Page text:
Demaree offers advice on Facebook IPO
By Rick Yencer
MUNCIE, IN - That much anticipated initial public offering of Facebook on Friday should be viewed with caution, according to financial advisor Gary Demaree who works out of the Raymond James office at Munseetown Square.
"Small investors will have to wait this out," said Demaree, whose name is well known in the Muncie financial community whose brother, Jack has been a bank president and CEO.
Demaree is conservative in his approach to buying, selling and trade investments, and urged a close eye on the Facebook offering before buying.
Actually, only the big boys and girls in financial investment, like J.P. Chase or Merrill Lynch will get the biggest share of the stock while smaller investment firms like Raymond James will wait for their smaller shares.
Demaree said the local company will get its piece of that market and there has already been interest in the offering start to $28 to $35 a share.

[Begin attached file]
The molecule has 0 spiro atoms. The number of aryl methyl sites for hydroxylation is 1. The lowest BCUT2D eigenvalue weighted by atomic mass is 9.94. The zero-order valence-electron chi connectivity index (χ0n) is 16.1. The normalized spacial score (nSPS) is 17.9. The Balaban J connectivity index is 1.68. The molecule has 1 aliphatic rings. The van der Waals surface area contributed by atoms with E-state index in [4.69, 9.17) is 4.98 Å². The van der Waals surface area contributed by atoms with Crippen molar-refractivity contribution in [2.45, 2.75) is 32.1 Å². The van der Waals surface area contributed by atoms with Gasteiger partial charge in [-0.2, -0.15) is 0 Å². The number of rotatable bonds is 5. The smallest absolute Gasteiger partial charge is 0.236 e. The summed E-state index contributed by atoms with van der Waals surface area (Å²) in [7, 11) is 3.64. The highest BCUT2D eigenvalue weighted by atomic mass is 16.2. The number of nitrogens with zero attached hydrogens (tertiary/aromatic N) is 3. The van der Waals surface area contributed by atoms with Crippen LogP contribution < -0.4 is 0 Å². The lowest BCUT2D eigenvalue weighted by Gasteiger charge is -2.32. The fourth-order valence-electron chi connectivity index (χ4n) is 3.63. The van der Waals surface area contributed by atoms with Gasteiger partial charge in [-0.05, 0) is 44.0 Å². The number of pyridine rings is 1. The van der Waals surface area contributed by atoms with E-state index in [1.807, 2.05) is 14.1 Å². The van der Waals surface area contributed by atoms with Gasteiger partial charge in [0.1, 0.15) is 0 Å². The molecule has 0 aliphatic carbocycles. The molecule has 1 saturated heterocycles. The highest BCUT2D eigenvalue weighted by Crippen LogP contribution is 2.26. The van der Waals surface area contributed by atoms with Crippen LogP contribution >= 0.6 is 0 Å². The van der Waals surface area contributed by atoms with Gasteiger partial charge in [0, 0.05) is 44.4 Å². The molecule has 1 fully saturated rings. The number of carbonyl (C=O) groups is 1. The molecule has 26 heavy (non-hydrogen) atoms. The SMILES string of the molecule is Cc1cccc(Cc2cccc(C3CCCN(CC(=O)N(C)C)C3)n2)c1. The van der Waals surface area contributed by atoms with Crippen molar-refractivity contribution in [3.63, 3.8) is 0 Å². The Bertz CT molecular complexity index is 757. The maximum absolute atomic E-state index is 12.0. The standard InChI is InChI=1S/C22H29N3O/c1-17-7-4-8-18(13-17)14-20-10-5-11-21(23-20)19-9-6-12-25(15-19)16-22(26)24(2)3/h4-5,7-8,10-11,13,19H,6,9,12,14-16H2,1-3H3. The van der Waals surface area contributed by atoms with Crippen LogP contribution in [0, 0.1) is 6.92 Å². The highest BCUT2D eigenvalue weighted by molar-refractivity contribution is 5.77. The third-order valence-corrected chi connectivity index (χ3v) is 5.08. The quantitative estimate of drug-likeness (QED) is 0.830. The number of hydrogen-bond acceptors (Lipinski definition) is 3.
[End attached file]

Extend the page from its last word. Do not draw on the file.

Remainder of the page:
There's the 30-something business owner that is interested in owning a piece of the biggest social network in the world and a retired rural teacher that just picked up on the investment from news reports.
"It is really all over the board," said Demaree, about the investment interest.
But Demaree again warned of the longterm risk, given someone is always looking for a new Facebook just like Mark Zuckerberg created that replaced the old My Space.
Scott Smalstig, who works at Meridian Services, has interest in the offering, given its advertising value and mass appeal. A former ad man, Smalstig said the new adverting bar on Facebook sites had the ability to generate large revenue, making the investment lucrative.
Anyone in the investment business say Facebook could be the largest offering for an Internet company, estimated at raising $11.8 billion for the company and its early investors.
Still some investors will stick to tangible stocks and bonds like Charles Rector, a retired insurance man who work with Lafayette Life. Rector was eating breakfast at McDonald's while reading about the Facebook IPO.
"That's something I don't do," said Rector, who does not have a Facebook site.